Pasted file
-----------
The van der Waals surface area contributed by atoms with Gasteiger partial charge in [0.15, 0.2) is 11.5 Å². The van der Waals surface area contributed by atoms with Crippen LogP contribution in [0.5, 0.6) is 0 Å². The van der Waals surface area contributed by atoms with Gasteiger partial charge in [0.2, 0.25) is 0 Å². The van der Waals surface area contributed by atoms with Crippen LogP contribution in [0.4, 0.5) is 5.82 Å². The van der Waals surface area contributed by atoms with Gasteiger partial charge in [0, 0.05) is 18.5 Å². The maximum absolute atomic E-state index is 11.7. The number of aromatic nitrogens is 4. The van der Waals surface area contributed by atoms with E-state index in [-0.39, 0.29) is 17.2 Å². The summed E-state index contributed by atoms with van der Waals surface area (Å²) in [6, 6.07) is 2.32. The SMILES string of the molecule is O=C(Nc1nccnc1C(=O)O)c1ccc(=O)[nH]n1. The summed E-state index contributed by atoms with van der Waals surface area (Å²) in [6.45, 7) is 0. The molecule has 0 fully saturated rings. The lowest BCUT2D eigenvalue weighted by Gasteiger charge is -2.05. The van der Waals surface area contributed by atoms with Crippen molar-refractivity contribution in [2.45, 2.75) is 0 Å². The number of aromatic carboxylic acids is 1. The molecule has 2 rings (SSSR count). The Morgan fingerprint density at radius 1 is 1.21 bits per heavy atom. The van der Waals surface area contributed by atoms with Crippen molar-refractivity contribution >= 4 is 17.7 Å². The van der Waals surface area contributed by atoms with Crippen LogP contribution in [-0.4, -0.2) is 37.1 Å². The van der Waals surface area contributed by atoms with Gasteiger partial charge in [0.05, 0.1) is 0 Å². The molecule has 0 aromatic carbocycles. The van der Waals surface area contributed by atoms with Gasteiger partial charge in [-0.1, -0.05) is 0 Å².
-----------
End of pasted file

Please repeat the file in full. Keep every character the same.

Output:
The van der Waals surface area contributed by atoms with Gasteiger partial charge in [0.15, 0.2) is 11.5 Å². The van der Waals surface area contributed by atoms with Crippen LogP contribution in [0.5, 0.6) is 0 Å². The van der Waals surface area contributed by atoms with Gasteiger partial charge in [0.2, 0.25) is 0 Å². The van der Waals surface area contributed by atoms with Crippen LogP contribution in [0.4, 0.5) is 5.82 Å². The van der Waals surface area contributed by atoms with Gasteiger partial charge in [0, 0.05) is 18.5 Å². The maximum absolute atomic E-state index is 11.7. The number of aromatic nitrogens is 4. The van der Waals surface area contributed by atoms with E-state index in [-0.39, 0.29) is 17.2 Å². The summed E-state index contributed by atoms with van der Waals surface area (Å²) in [6, 6.07) is 2.32. The SMILES string of the molecule is O=C(Nc1nccnc1C(=O)O)c1ccc(=O)[nH]n1. The summed E-state index contributed by atoms with van der Waals surface area (Å²) in [6.45, 7) is 0. The molecule has 0 fully saturated rings. The lowest BCUT2D eigenvalue weighted by Gasteiger charge is -2.05. The van der Waals surface area contributed by atoms with Crippen molar-refractivity contribution in [2.45, 2.75) is 0 Å². The number of aromatic carboxylic acids is 1. The molecule has 2 rings (SSSR count). The Morgan fingerprint density at radius 1 is 1.21 bits per heavy atom. The van der Waals surface area contributed by atoms with Crippen molar-refractivity contribution >= 4 is 17.7 Å². The van der Waals surface area contributed by atoms with Crippen LogP contribution in [-0.4, -0.2) is 37.1 Å². The van der Waals surface area contributed by atoms with Gasteiger partial charge in [0.05, 0.1) is 0 Å². The molecule has 0 aromatic carbocycles. The van der Waals surface area contributed by atoms with Gasteiger partial charge in [-0.1, -0.05) is 0 Å².